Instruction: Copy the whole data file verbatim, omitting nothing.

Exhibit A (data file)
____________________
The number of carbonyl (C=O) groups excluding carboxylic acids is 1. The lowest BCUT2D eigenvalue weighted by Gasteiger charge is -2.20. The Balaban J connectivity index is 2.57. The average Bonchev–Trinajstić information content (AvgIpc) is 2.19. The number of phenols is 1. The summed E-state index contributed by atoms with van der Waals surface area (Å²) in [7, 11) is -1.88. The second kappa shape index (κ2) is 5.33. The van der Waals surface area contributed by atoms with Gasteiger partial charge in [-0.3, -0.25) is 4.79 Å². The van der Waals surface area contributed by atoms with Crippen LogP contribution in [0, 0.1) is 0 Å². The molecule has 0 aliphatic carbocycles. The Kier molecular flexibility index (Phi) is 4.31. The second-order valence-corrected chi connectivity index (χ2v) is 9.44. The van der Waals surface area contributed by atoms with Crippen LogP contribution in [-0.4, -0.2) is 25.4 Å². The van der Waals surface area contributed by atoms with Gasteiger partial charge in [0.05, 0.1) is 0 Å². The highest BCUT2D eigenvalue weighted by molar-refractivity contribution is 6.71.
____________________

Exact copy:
The number of carbonyl (C=O) groups excluding carboxylic acids is 1. The lowest BCUT2D eigenvalue weighted by Gasteiger charge is -2.20. The Balaban J connectivity index is 2.57. The average Bonchev–Trinajstić information content (AvgIpc) is 2.19. The number of phenols is 1. The summed E-state index contributed by atoms with van der Waals surface area (Å²) in [7, 11) is -1.88. The second kappa shape index (κ2) is 5.33. The van der Waals surface area contributed by atoms with Gasteiger partial charge in [-0.3, -0.25) is 4.79 Å². The van der Waals surface area contributed by atoms with Crippen LogP contribution in [0, 0.1) is 0 Å². The molecule has 0 aliphatic carbocycles. The Kier molecular flexibility index (Phi) is 4.31. The second-order valence-corrected chi connectivity index (χ2v) is 9.44. The van der Waals surface area contributed by atoms with Crippen LogP contribution in [-0.4, -0.2) is 25.4 Å². The van der Waals surface area contributed by atoms with Gasteiger partial charge in [0.05, 0.1) is 0 Å². The highest BCUT2D eigenvalue weighted by molar-refractivity contribution is 6.71.